hatever happened to the love fairy? Gone, lamented, but not forgotten, at least not in “The Best American Short Stories, 2011″(Houghton Mifflin Harcourt: New York). In the midst of our 3rd mil of terror and tragedy, it’s a surprise to find that the majority of these Best. Am. writers are — not too happily — in desire’s thrall, though it’s rarely sexual or even romantic. Their yearnings are imagined, remembered, usually unfulfilled.
It’s “that funny word called ‘love'” at its most ephemeral and bizarre.
A mirror of America? You decide. The bunch is certainly well worth the read. All the narratives are craft-perfect. They also ring with serious author concern.
In her collection-opener, “Ceiling,” Nigerian-born novelist Chimamanda Ngozi Adichie astutely traces the rapid social change in her native country. The swift rise in new riches produces disorienting confusion. Wealth and happiness collide. But if “Ceiling”‘s love-unfulfilled lament echoes the volume’s overall tune, Adichie’s narrative is among the too-rare stories with identifiably contemporary scenario.
A poor Lagos youth marries a beautiful girl, who guarantees wealth, albeit shadily. He spirals into an “airless,” coded life. A decade on, a brief email leads to his fantasy of reviving an old love affair and, with it, “the man he had once been.” It’s a precise and credible New Africa twist on the evergreen American tale of marital disaffection.
Megan Mayhew Bergman‘s poignant and prose-proud “Housewifely Arts” sees her protagonist preparing to leave behind her native Carolina roots. She sees it as her last and best chance to hear the “voice” of her glacially stern, dead mother. She drives nine hours on I-95 to a small, dilapidated roadside zoo. Where her mother’s 36-year old parrot is living out its last days. And where she can hear the parrot mimic her mother’s once-despised voice for the last time. “What maniacs we are-sick with love, all of us.”
Joyce Carol Oates’ “ID” is a technically perfect continuation of her trademark themes: love stained with sex/gory violence. Set in small town; no dateline.
Previous “best” collections often produced a vaunted range of settings. Here, only a few tales stray from American turf. “Global thrust” is absent. Many of the small town scenarios could easily reflect the 1950s, or even 1940s. Freedom from “sell-by” date is one trick to universalize a tale. But so many like narratives makes you wonder if the trend isn’t part of the latest craft-school herding.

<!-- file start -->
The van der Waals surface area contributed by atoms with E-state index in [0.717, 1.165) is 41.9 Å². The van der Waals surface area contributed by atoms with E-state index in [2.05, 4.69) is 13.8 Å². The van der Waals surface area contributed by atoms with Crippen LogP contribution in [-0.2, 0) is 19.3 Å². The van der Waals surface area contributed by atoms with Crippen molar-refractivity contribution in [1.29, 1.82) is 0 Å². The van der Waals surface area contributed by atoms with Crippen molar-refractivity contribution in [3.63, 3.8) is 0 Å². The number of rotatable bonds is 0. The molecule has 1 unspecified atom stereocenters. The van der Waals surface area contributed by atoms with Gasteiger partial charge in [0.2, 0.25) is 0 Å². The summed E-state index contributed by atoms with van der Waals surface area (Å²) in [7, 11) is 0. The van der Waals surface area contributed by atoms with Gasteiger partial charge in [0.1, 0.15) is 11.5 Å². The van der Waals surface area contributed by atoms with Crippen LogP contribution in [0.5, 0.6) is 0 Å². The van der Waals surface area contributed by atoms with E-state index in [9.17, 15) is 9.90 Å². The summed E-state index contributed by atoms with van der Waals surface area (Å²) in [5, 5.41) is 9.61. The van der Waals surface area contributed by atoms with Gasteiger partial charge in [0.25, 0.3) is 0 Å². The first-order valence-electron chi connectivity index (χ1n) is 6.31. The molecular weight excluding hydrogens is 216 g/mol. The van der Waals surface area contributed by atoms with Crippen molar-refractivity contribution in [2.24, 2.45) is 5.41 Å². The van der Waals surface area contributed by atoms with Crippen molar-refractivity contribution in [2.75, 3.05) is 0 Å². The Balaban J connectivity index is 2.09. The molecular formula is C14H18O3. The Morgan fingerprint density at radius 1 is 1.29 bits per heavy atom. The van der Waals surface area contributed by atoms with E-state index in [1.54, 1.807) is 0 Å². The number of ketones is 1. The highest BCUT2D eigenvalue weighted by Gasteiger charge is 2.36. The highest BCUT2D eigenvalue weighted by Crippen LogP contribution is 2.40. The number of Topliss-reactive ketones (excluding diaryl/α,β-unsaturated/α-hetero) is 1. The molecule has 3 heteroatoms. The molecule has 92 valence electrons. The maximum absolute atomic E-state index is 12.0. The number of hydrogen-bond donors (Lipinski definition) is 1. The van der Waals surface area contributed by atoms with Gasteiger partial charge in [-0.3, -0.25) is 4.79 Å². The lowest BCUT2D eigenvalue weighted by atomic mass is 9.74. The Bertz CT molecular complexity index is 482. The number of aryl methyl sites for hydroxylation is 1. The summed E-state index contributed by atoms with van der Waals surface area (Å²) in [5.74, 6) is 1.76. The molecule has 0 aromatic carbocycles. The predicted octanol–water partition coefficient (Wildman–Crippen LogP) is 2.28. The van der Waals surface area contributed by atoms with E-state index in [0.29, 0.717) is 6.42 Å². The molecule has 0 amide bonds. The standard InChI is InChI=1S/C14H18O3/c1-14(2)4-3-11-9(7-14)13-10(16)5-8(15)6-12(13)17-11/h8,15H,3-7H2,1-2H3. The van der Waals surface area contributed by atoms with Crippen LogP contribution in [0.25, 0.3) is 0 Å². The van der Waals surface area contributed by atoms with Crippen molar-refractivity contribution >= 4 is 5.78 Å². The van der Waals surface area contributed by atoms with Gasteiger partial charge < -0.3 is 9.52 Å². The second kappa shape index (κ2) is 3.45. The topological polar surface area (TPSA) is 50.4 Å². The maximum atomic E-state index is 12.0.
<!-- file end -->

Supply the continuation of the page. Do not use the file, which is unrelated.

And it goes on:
Guest editor, the novelist Geraldine Brooks, was also puzzled by some of the voids her “final 20” selection. “There’s a war on!” she notes, saying “stories set in bedrooms, classrooms, kitchens reflect a hive mind,” where “the air becomes stale.”
To this carping let us quickly add… more. Where are the population centers throttled by mortgage foreclosures? Where are the crack houses, the sprawling mantra malls, the reeling effects of global finance and consumption, or the skyline view from corporate boardrooms? Where are the ever-moving tent cities, which a fourth of America’s children now call “home?”
Sam Lipsyte’s “Dungeon Master” is a notable exception to these near-yesteryear stories. Dungeon is a probing weave of computer-gamed days linked to adolescent desires to define self and to “belong.” Here, third mil talk and searing narrative arc both take off. In the other anointed stories, characters don’t even mention “computers.” Whatever says “today” just isn’t there.
Certainly this generalized insistence on no-calendar reporting makes for a stark contrast to the two stunning fantasies in the collection. Both underline how effective the “timeless” can be when naturalistic writing combines with fable.
Moving at 180° from the majority crop, Caitlin Horrocks’ “The Sleep” views a citizenry in its desperate flight from desiring anything at all. Located somewhere in America’s northern territories, the town of Bounty is falling apart. No blame to the bank mafia or technological obsolescence. Instead, “the end” is more darkly allied to our nation’s historical patterns, in which once-vital communities miss the future-boat and fade to ghost towns. Tracked by Horrocks in eerily convincing psychological detail, the families of Bounty do not move on. They respond through hibernation. Forever longer calendar periods, as years pass.
Steven Millhauser’s “Phantoms” leaks the unreal into routine. A coolly analytical narrator explains that since mid-1600s his entire town been obsessed by complex psycho-phenomenal questions. Phantasms, dressed in each decade’s everyday, appear to suddenly to observers, all of who are single — whether children or adults, whether chatting in a seated group, or to a lone figure gazing into a stream. “When they see us, they severely turn away and disappear.” “We have always asked ourselves”: Is it possible to make contact with these ineffable presences? The phantasms arouse unease and intense longing.
This is an intriguing collection. A few of the writers are already well above radar, while so many others await reader discovery.